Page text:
It doesn’t take a genius or nerd to figure out that the STAR TREK movie directed by J.J. Abrams in 2009 was not a straight up prequel to the original series, it was set on an alternate parallel universe. Kirk was not exactly the same Kirk.
The movie was spectacular and it was well-received but some purist original series fans weren’t too crazy about the concept. Abrams explained to nerdist.com, via startrek.com, that his intention was not to insult fans of the original series at all..
“The notion that when this one character, Nero, arrives in his ship, that basically the timeline is altered at that moment, so everything forward is essentially an alternative timeline. That is not to say that everything that happened in The Original Series doesn’t exist. I think, as a fan of movies and shows, if someone told me the beloved thing for me was gone, I would be upset. But we didn’t do that. We’re not saying that what happened in that original series wasn’t good, true, valid, righteous and real. Let people embrace that. We’re not rejecting that. That, to me, would have been the big mistake. We’re simply saying that, ‘At this moment, the very first scene in the first movie, everything that people knew of Star Trek splits off into now another timeline.'”
I’d have to agree..
Abrams’ Kirk may not have been the same Kirk, the crew may not have been exactly the same, they have different backgrounds and personal dilemmas but the essence of their personalities and teamwork are still there.
I enjoyed Abrams’ version of Star Trek because it was refreshing and it connected with today’s generation who, let’s face it, are not familiar with Nimoy and Shatner’s version.
The movie made geeks and new fans out of those who didn’t grow up with the series.
Abrams also explained that the reason he used that timeline approach so that it could give him a chance to be a fan of something that he was never a fan of growing up..
I was, frankly, never really a fan. I never really got it. I never really cared much about it. Most of my friends who loved it were, without question, smarter than I was. I kept trying… and I couldn’t get it. I didn’t care about it. It felt stilted. It is ironic because a lot of the tone and techniques and some of the writers as well were from The Twilight Zone. When you watch it, you’d go, ‘God, there is that same kind of melodramatic vibe.’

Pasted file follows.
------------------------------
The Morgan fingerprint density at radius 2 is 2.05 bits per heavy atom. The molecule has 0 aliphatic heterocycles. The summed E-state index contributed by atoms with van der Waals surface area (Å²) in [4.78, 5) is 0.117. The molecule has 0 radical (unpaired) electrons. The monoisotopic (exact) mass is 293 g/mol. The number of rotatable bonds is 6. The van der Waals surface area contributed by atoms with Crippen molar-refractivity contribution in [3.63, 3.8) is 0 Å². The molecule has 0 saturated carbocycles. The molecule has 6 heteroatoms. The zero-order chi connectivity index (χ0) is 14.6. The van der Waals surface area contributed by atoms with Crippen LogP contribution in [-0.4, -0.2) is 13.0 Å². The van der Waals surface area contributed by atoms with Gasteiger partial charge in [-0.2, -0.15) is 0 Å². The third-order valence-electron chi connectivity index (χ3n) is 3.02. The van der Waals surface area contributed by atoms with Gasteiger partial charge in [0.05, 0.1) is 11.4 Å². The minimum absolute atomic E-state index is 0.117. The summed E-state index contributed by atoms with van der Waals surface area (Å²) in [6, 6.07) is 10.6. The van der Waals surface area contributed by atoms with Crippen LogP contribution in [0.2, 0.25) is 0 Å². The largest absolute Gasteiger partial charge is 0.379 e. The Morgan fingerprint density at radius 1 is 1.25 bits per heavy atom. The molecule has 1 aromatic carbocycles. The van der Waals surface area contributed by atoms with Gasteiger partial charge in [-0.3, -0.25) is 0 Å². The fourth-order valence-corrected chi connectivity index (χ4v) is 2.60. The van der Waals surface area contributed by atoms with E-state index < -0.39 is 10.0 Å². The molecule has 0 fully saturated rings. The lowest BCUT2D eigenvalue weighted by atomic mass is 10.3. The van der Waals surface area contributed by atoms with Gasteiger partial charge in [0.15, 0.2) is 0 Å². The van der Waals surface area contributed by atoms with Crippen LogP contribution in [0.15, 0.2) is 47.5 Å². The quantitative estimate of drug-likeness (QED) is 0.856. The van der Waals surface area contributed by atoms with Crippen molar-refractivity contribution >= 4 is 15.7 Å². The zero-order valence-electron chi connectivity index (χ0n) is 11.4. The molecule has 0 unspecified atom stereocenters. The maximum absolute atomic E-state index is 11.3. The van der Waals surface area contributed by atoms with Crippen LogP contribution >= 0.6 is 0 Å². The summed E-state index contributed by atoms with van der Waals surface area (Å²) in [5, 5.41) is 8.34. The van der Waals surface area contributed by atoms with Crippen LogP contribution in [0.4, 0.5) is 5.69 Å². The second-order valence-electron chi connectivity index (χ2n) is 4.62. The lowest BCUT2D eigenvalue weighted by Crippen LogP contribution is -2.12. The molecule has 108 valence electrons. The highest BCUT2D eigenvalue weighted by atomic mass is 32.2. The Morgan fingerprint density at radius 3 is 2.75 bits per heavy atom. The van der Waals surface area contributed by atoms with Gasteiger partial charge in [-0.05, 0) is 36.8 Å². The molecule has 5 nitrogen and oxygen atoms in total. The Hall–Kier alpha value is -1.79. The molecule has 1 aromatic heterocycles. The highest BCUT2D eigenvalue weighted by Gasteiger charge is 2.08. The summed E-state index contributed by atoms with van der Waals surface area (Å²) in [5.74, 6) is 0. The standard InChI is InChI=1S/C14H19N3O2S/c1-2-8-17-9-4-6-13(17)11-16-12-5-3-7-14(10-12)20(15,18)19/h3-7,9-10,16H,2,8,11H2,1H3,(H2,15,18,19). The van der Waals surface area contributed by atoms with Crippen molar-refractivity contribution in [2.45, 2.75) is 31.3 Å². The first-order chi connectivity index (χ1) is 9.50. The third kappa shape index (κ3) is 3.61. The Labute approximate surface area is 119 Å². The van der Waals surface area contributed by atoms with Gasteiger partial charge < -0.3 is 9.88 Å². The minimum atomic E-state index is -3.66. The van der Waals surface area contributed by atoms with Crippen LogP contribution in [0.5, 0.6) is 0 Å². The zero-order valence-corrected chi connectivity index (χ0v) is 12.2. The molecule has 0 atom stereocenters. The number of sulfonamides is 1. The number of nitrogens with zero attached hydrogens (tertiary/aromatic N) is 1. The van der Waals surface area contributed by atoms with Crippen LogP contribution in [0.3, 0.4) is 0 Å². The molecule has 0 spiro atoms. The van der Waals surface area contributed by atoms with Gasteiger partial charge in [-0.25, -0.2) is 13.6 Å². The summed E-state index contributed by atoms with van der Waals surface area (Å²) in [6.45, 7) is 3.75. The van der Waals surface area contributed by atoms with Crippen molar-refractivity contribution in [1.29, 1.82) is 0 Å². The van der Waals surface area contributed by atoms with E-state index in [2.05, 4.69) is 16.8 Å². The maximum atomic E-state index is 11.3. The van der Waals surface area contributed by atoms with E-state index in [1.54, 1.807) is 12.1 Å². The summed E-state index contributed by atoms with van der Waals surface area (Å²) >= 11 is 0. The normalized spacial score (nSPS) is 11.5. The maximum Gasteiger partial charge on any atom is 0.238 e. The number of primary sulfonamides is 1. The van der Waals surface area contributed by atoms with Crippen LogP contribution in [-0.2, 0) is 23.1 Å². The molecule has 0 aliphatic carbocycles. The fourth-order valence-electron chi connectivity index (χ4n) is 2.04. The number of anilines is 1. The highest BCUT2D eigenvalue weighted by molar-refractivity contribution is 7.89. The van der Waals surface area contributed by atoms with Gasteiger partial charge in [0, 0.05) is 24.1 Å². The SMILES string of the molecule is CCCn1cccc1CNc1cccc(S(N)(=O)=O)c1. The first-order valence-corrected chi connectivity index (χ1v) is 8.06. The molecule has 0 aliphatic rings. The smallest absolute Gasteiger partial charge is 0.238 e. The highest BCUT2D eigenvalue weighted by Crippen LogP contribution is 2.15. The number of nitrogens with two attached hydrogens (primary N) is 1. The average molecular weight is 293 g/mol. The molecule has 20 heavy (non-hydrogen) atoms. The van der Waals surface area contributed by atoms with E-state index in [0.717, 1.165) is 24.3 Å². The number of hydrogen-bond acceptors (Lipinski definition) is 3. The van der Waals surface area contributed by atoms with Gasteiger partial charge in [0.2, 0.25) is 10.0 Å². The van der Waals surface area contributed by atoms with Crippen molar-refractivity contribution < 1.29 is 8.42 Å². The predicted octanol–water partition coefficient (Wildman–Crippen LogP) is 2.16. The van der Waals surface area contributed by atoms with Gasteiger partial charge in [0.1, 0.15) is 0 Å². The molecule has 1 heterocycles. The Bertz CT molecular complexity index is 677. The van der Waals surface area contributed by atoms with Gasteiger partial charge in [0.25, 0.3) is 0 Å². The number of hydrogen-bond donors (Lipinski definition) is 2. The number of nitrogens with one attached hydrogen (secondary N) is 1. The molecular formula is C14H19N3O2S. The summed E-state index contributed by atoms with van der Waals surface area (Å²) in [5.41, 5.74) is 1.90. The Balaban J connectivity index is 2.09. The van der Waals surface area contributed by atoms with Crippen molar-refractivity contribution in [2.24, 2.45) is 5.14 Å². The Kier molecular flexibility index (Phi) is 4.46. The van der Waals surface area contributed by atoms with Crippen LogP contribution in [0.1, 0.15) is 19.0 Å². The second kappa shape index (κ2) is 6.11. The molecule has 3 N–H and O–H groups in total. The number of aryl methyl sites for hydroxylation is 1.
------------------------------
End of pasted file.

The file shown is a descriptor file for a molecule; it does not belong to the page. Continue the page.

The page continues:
…”There’s a version of it that I could see getting interested in.” And it was weird, because I couldn’t tell you what it was. I just knew that if Star Trek were done in a certain way, with an approach that somehow let me in more… I was actually being given the opportunity to at least attempt to do something that I wished had existed for me as a kid trying to get into it, which is a way in, which is an emotional way in, that was not was not about the Enterprise or Starfleet or the Prime Directive or any of that stuff, that was completely emotional. I thought if that existed I probably would have found a way in. Now, maybe I saw the wrong episodes. Maybe I wasn’t in the right frame of mind as a kid. I don’t know what it was. I have since watched a number of them and actually have actually come to really appreciate the show.
Abrams’ stated that Khan will not be the villain in STAR TREK untitled sequel, it goes to show that they’re going to continue with this alternate timeline approach and give you a new villain, a new story, a new adventure for the crew, which is fine by me.
STAR TREK untitled Sequel will be shot in 3D and then it will go through 3D post conversion. They’re talking about the possibility of shooting some of the sequences in IMAX.
Abrams co-wrote the script with Damon Lindelof, Alex Kurtzman and Roberto Orci
All of the key cast members from the alternate prequel, will reprise their roles.
Joining the cast are Peter Weller and Alice Eve playing a brand new character
Oscar winning composer Michael Giacchino (Pixar’s Up, Let Me In, TV’s Lost) that he will return to score the untitled STAR TREK Sequel which arrives May 17th, 2013